In recent months, the University of Arizona has been roiled by the number of times firearms have been seized from students. Federal officials have seized firearms from eight students from China who had purchased firearms through the use of fraudulent hunting licenses.
While officials claimed that there was no malicious intent on the part of the students, the seizures have shown a spotlight on what some observers see as a troubling loophole in gun regulation in federal and state level laws. Foreign students and others who are visiting the country on non-immigration visas are exempt from some prohibitions on owning guns.
In the case of the Chinese students, because gun ownership is strictly controlled in China, the brief time they spend in the United States may be the only opportunity they will ever have to purchase a firearm. In one case, student Yifei Gong went to Walmart and purchased an Arizona resident hunting license. With the license, he then went to a gun store and bought a semi-auto RAS47: an American-made Kalashnikov replica. Gong told the media that he wanted the rifle for “fun” and took it to shoot at a range. When discrepancies were found in his license application, federal authorities went to his apartment in Tucson on December 2, examined the gun and seized it.
Gong was ultimately with a Class 2 misdemeanor for fraudulently obtaining the license. He paid a fine and faces no further legal action.
His case, however, shows a potential loophole in the state law regarding hunting licenses. In Arizona, applicants are merely required to reside in the state for six months in order to obtain a hunting license. Once the license is secured, the bearer can then buy a firearm from a gun store.
The seizures are part of a yearlong project of the Alliance to Combat Transnational Threats, a multiagency group of state and federal agencies, including Customs and Border Protection, the Bureau of Alcohol, Tobacco, Firearms and Explosives (ATF), Homeland Security Investigations, and the Arizona Department of Public Safety.
Scott Brown of Homeland Security Investigations told AZcentral that he does not believe that the Chinese student had “malicious intent” when they acquired their licenses and guns. However, Brown did say that there are a “very small number” of other cases where there could be such intent, even though he said, “our concern isn’t necessarily that they themselves pose the direct threat.” Even so, he admitted that a loophole in gun laws “could be exploited by those with malicious intent.” Brown said that other states besides Arizona have similar issues.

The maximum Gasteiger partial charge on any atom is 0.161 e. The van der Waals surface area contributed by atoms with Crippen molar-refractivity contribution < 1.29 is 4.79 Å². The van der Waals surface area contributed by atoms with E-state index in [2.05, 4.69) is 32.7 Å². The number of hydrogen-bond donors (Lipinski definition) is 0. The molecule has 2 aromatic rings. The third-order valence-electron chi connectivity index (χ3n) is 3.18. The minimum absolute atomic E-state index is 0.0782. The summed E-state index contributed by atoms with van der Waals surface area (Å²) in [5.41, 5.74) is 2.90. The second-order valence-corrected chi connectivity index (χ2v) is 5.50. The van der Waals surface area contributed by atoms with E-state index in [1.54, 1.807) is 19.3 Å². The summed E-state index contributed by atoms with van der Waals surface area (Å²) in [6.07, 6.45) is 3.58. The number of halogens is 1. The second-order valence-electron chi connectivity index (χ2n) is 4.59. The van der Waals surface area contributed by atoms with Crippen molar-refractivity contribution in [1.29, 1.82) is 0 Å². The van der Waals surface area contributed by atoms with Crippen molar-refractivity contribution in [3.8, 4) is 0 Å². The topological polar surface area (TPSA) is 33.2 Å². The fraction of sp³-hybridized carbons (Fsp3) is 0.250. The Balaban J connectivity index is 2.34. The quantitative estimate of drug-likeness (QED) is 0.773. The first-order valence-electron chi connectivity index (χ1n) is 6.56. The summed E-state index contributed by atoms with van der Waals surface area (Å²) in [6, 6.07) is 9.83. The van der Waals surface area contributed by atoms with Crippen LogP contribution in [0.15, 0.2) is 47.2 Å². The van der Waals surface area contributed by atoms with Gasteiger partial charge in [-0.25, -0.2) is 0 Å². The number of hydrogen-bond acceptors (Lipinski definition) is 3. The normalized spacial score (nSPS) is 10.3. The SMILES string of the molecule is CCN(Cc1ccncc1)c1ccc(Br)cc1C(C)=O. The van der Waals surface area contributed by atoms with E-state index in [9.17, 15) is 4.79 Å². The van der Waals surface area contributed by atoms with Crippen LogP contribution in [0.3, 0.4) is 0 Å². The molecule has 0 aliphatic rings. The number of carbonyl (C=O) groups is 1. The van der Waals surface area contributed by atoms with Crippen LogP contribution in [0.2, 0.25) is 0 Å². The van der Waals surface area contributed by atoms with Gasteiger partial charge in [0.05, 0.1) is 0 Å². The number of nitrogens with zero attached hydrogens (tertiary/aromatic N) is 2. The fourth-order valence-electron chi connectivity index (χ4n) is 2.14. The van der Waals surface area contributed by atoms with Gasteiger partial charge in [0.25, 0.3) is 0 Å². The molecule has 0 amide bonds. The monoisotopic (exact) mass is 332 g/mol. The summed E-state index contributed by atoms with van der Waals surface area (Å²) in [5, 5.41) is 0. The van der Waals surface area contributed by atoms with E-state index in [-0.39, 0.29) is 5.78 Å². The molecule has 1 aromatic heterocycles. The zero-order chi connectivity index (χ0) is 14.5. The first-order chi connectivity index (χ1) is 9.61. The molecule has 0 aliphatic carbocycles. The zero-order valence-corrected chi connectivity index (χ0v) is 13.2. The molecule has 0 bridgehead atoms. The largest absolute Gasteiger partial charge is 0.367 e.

Currently, nonimmigrant visa holders,including foreign students, are generally prohibited from owning guns. Exemptions are made for those with a valid hunting license or permit, according to the ATF. Arizona law reflects that exemption.
Arizona requires applicants for resident hunting licenses to have resided in Arizona for six months and not claim residency in another state or jurisdiction. Complicating matters, a stipulation of an F-1 student visa is that the bearer must maintain “a residence abroad which you have no intention of giving up,” according to the U.S. Citizenship and Immigration Service. Therefore, that requirement would generally prevent foreign students from obtaining a resident hunting license.
Nonresident Arizona hunting licenses, while more expensive than resident tags, can be purchased by nonimmigrant visa holders in Arizona. Thus, it is legal for such license holders to buy and own a firearm until the license expires, at which time they become prohibited possessors, according to the Arizona Game and Fish Department.
The FBI issued a warning after it received reports of Chinese students “legally” purchasing guns in 2015. In one case, a Chinese student was expelled and deported after bringing two AR-15s to the Arizona State University campus. Agent Brown described that incident as “the most serious” in Arizona involving an armed foreign student.
When Juang Yue, a 19-year-old Chinese student at ASU, was shot and killed in a road-rage incident on January 16, some compatriots sought information on buying guns for self-defense. In the case of Yifei Gong, whose gun was seized in December, he said that self-defense played but a small role in his purchase.